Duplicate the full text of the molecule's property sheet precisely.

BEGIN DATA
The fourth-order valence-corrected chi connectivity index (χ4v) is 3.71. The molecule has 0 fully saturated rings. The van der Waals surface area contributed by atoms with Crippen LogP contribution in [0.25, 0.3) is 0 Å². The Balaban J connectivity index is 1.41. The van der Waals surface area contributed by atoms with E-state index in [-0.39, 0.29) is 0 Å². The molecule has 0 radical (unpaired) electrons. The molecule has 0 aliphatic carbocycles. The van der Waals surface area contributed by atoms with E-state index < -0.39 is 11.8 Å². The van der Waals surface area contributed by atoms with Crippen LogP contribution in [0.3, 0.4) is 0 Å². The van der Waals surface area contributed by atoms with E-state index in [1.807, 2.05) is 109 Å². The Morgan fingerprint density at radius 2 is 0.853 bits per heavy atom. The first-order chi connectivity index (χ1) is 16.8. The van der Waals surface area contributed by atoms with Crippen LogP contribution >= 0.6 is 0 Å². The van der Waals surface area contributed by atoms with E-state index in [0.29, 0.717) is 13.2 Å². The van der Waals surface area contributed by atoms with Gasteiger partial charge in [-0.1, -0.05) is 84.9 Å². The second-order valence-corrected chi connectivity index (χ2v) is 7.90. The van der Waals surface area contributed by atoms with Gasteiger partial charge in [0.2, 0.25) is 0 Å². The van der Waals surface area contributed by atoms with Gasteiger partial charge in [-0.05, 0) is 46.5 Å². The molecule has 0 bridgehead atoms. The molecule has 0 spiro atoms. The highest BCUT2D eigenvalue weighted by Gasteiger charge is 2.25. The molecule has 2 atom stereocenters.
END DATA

The fourth-order valence-corrected chi connectivity index (χ4v) is 3.71. The molecule has 0 fully saturated rings. The van der Waals surface area contributed by atoms with Crippen LogP contribution in [0.25, 0.3) is 0 Å². The Balaban J connectivity index is 1.41. The van der Waals surface area contributed by atoms with E-state index in [-0.39, 0.29) is 0 Å². The molecule has 0 radical (unpaired) electrons. The molecule has 0 aliphatic carbocycles. The van der Waals surface area contributed by atoms with E-state index < -0.39 is 11.8 Å². The van der Waals surface area contributed by atoms with Crippen LogP contribution in [0.3, 0.4) is 0 Å². The van der Waals surface area contributed by atoms with E-state index in [1.807, 2.05) is 109 Å². The Morgan fingerprint density at radius 2 is 0.853 bits per heavy atom. The first-order chi connectivity index (χ1) is 16.8. The van der Waals surface area contributed by atoms with Crippen LogP contribution >= 0.6 is 0 Å². The van der Waals surface area contributed by atoms with E-state index in [0.29, 0.717) is 13.2 Å². The van der Waals surface area contributed by atoms with Gasteiger partial charge in [-0.1, -0.05) is 84.9 Å². The second-order valence-corrected chi connectivity index (χ2v) is 7.90. The van der Waals surface area contributed by atoms with Gasteiger partial charge in [0.2, 0.25) is 0 Å². The van der Waals surface area contributed by atoms with Gasteiger partial charge in [-0.05, 0) is 46.5 Å². The molecule has 0 bridgehead atoms. The molecule has 0 spiro atoms. The highest BCUT2D eigenvalue weighted by Gasteiger charge is 2.25. The molecule has 2 atom stereocenters.